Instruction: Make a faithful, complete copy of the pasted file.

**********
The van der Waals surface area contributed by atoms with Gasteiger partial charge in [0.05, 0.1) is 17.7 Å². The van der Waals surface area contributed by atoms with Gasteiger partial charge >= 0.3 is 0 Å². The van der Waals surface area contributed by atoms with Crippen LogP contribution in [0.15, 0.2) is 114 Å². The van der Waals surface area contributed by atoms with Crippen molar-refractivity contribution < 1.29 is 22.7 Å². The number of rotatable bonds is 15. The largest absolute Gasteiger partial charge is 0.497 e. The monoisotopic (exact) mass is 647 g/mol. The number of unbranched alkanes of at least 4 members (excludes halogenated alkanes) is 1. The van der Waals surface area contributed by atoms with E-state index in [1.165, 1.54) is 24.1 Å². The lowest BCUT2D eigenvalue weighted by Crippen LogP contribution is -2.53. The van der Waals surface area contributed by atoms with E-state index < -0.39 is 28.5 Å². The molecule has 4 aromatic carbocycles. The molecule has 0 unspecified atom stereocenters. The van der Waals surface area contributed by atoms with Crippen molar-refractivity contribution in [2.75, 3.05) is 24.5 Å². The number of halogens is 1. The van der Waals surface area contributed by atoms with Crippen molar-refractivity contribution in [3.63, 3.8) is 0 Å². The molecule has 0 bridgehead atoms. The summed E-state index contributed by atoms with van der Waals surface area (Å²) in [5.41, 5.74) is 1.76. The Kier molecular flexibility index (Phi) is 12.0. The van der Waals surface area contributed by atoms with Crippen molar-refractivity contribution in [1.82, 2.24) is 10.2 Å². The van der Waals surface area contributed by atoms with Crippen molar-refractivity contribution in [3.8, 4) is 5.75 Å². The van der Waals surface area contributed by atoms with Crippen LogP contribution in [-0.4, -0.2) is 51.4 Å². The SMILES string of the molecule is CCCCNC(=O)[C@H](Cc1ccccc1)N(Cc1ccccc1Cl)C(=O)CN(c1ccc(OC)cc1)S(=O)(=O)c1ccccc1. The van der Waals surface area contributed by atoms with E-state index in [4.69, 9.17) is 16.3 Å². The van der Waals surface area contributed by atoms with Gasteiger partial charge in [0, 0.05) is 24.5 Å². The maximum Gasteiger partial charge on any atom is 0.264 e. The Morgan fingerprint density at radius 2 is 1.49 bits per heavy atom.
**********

The van der Waals surface area contributed by atoms with Gasteiger partial charge in [0.05, 0.1) is 17.7 Å². The van der Waals surface area contributed by atoms with Gasteiger partial charge >= 0.3 is 0 Å². The van der Waals surface area contributed by atoms with Crippen LogP contribution in [0.15, 0.2) is 114 Å². The van der Waals surface area contributed by atoms with Crippen molar-refractivity contribution < 1.29 is 22.7 Å². The number of rotatable bonds is 15. The largest absolute Gasteiger partial charge is 0.497 e. The monoisotopic (exact) mass is 647 g/mol. The number of unbranched alkanes of at least 4 members (excludes halogenated alkanes) is 1. The van der Waals surface area contributed by atoms with E-state index in [1.165, 1.54) is 24.1 Å². The lowest BCUT2D eigenvalue weighted by Crippen LogP contribution is -2.53. The van der Waals surface area contributed by atoms with E-state index < -0.39 is 28.5 Å². The molecule has 4 aromatic carbocycles. The molecule has 0 unspecified atom stereocenters. The van der Waals surface area contributed by atoms with Crippen molar-refractivity contribution in [2.75, 3.05) is 24.5 Å². The number of halogens is 1. The van der Waals surface area contributed by atoms with Crippen molar-refractivity contribution in [3.63, 3.8) is 0 Å². The molecule has 0 bridgehead atoms. The summed E-state index contributed by atoms with van der Waals surface area (Å²) in [5.41, 5.74) is 1.76. The Kier molecular flexibility index (Phi) is 12.0. The van der Waals surface area contributed by atoms with Crippen molar-refractivity contribution in [1.82, 2.24) is 10.2 Å². The van der Waals surface area contributed by atoms with Crippen molar-refractivity contribution in [3.8, 4) is 5.75 Å². The van der Waals surface area contributed by atoms with Crippen LogP contribution in [-0.4, -0.2) is 51.4 Å². The SMILES string of the molecule is CCCCNC(=O)[C@H](Cc1ccccc1)N(Cc1ccccc1Cl)C(=O)CN(c1ccc(OC)cc1)S(=O)(=O)c1ccccc1. The van der Waals surface area contributed by atoms with E-state index in [4.69, 9.17) is 16.3 Å². The van der Waals surface area contributed by atoms with Gasteiger partial charge in [0, 0.05) is 24.5 Å². The maximum Gasteiger partial charge on any atom is 0.264 e. The Morgan fingerprint density at radius 2 is 1.49 bits per heavy atom.